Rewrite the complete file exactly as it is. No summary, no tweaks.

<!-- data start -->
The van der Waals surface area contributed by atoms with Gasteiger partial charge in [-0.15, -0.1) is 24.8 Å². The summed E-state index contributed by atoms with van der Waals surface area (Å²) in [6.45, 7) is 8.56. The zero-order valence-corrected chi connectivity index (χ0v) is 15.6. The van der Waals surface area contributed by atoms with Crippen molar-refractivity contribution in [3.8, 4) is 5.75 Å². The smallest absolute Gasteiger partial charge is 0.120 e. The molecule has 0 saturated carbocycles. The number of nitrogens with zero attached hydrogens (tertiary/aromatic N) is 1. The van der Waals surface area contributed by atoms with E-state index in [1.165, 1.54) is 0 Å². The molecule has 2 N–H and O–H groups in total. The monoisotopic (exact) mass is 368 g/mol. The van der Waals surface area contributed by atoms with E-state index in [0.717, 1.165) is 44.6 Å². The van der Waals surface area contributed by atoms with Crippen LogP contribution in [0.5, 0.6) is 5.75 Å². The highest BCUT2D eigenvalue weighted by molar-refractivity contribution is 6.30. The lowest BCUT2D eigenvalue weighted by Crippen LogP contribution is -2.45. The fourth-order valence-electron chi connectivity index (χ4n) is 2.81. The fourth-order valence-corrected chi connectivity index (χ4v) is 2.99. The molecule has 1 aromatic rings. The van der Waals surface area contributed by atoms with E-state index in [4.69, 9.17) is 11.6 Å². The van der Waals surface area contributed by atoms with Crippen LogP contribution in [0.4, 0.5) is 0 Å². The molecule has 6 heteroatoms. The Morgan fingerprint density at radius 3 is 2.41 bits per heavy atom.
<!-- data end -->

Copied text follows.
The van der Waals surface area contributed by atoms with Gasteiger partial charge in [-0.15, -0.1) is 24.8 Å². The summed E-state index contributed by atoms with van der Waals surface area (Å²) in [6.45, 7) is 8.56. The zero-order valence-corrected chi connectivity index (χ0v) is 15.6. The van der Waals surface area contributed by atoms with Crippen molar-refractivity contribution in [3.8, 4) is 5.75 Å². The smallest absolute Gasteiger partial charge is 0.120 e. The molecule has 0 saturated carbocycles. The number of nitrogens with zero attached hydrogens (tertiary/aromatic N) is 1. The van der Waals surface area contributed by atoms with E-state index in [1.165, 1.54) is 0 Å². The molecule has 2 N–H and O–H groups in total. The monoisotopic (exact) mass is 368 g/mol. The van der Waals surface area contributed by atoms with E-state index in [0.717, 1.165) is 44.6 Å². The van der Waals surface area contributed by atoms with Crippen LogP contribution in [0.5, 0.6) is 5.75 Å². The highest BCUT2D eigenvalue weighted by molar-refractivity contribution is 6.30. The lowest BCUT2D eigenvalue weighted by Crippen LogP contribution is -2.45. The fourth-order valence-electron chi connectivity index (χ4n) is 2.81. The fourth-order valence-corrected chi connectivity index (χ4v) is 2.99. The molecule has 1 aromatic rings. The van der Waals surface area contributed by atoms with E-state index in [4.69, 9.17) is 11.6 Å². The van der Waals surface area contributed by atoms with Crippen LogP contribution in [0.4, 0.5) is 0 Å². The molecule has 6 heteroatoms. The Morgan fingerprint density at radius 3 is 2.41 bits per heavy atom.